rhode island red chicks

Chicken Little

At three and half weeks old the four little fluffballs are doing incredibly well and have proved that rearing chicks is quite easy. Tiny, the last of the clutch to hatch and who looked rather off colour for the first days of life, is almost unrecognisable from her three clutch mates. I say her because as I recollect, Rhode Island Red hen chicks are slightly dark in colour than their cock counterparts. If this is true then my wish of having two of each has come true, with two scrumptious meals of Coq au Vin already being planned. My two young ladies meanwhile will stay with the coop as, after the death of both Little Red and Elle there is space for two new layers.

Whilst I couldn’t put Little Red into the main coop until several months old as the older hens viciously attacked him, this little quartet seem to be doing rather well. Georgia soon put herself back at the top of the pack after being away for six weeks and, especially for Buff Nankins Gabby and Charlotte, ferociously defended her chicks with much clucking, pecking and unbridled attacking.

I love how little chicks almost instantly take on adult traits and today, with the weather so dry and there run rather dusty, they set about taking very mini and very cute dust baths. Another found a worm and the ‘Lady and the Tramp’ scene ensued as two of them gripped either end in a bid to eat this tasty delicacy. One of the joys of rearing chicks is seeing these tiny balls of down turn into adults at an astonishingly fast rate. And with much cheeping and cuteness my quartet are thriving.

Chicks for Easter

© Geoff Wakeling

Any keen followers of my blog will know that there’s been a rollercoaster of a ride in the hen house over the past few months. First, the hens got a leading role on The Horticultural Channel, making their in episode one and then Georgia and Little Red showcasing their talents in episode two. Little Red then, filled with the joys of spring, revealed her *ahem* his true nature to me and after some muffled 6am crowing had to go to the coop in the sky. Georgia became broody like no end and settled down upon her third clutch of eggs and then only a couple of weeks ago poor fluffy ell became fatally eggbound and also winged her way towards the clouds. However, I have fantastic news because, as of yesterday, four tiny fluffy russett coloured Easter chicks are now peeking and cheeping from underneath Georgia’s ruffled breast.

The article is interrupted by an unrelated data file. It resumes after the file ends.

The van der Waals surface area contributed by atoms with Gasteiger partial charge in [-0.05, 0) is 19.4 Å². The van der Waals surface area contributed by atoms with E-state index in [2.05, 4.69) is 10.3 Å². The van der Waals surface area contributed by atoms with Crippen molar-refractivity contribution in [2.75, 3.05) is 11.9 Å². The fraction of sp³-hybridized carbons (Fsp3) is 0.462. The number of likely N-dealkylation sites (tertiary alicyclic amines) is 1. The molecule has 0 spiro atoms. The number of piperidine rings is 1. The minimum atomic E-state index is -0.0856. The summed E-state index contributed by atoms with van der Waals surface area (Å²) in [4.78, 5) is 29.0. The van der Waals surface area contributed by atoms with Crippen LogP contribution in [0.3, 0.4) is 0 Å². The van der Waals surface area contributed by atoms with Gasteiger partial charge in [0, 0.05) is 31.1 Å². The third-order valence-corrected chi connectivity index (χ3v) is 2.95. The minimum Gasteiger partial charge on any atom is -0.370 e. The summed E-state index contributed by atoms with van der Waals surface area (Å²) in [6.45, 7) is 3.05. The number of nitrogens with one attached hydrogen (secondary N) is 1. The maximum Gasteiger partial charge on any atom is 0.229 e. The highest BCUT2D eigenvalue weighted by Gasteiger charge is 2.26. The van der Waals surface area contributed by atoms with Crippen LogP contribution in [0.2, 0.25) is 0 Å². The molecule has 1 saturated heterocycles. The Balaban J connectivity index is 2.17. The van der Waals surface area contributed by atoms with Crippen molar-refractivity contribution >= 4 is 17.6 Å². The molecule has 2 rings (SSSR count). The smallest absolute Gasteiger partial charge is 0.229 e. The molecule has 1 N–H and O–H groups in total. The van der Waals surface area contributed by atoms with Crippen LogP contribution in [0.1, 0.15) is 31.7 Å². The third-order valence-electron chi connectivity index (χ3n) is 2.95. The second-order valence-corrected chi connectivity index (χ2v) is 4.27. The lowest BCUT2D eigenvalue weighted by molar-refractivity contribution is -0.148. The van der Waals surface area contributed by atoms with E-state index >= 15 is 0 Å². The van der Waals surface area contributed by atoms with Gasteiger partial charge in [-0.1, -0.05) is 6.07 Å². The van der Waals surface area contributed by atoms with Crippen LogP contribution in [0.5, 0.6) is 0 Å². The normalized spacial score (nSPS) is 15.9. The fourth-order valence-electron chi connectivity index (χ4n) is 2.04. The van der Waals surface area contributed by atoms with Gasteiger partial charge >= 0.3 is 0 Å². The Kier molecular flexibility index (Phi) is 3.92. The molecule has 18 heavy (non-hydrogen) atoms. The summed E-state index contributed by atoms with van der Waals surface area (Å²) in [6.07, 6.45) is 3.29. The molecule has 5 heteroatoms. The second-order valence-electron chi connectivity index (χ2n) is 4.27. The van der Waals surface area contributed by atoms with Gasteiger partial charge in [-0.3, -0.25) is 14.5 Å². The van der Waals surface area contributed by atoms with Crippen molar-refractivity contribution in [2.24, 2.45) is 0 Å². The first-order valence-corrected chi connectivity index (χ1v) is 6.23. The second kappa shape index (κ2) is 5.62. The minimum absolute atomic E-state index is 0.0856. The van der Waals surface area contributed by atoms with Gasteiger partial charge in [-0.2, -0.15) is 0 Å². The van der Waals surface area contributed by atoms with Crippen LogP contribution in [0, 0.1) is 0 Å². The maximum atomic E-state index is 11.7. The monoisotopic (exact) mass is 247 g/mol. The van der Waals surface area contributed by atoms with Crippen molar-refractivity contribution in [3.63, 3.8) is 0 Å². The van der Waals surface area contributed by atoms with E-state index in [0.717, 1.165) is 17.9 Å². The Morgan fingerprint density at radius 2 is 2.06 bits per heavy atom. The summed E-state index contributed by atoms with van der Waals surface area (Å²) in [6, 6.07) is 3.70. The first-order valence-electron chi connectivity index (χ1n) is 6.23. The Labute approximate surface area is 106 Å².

© Geoff Wakeling

Of the six eggs four hatched which is pretty good. One was unfertile whilst one had started to grow and later become addled. Still, these chicks are absolutely gorgeous as ever and are already intrigued by everything they see. The lacklustre and complimentary salad that came with last night’s takeaway had a few pieces of cucumbers that were happily pecked this morning. And whilst Little Red may be gone, we now have Little Red Retake 2, 3, 4 and 5!

© Geoff Wakeling

New Life in the Hen House

After 21 days of religiously incubating, Georgia has done her best to ensure new life in the hen house. I’m pretty disappointed. I’ve never before had problems with buying hatching eggs on eBay, and have had pretty successful hatch rates. However, this batch of Rhode Island Reds, only one from six eggs hatched.

This however does not take away from the absolute cuteness of my new little family member. Whilst the Light Sussex chicks were traditional yellow fluff balls, this little one has a glorious red tint to its fluff, making it all the more cuter to me. Georgia is nestling, glowing and chattering with pride at her new chick, and as always is completely at ease with my hand groping around under her heat radiating breast.

Having wanted to have five or six chicks so that I could replace a couple of laying hens and have some chooks left for the chop, this little one’s fate is a pure 50/50. If she grows to be a happy hen, then her place in the coop and resulting bottom of the pecking order, is ensured. However, should he turn to be a Cockerel, well, I’m afraid his days are likely to be numbered. But for now, I will simply love it for its cuteness, for its naivety and for its fresh new steps, and cheeps, into life.

Welcome to The Guide to Gay Gardening!

Meet Geoff Wakeling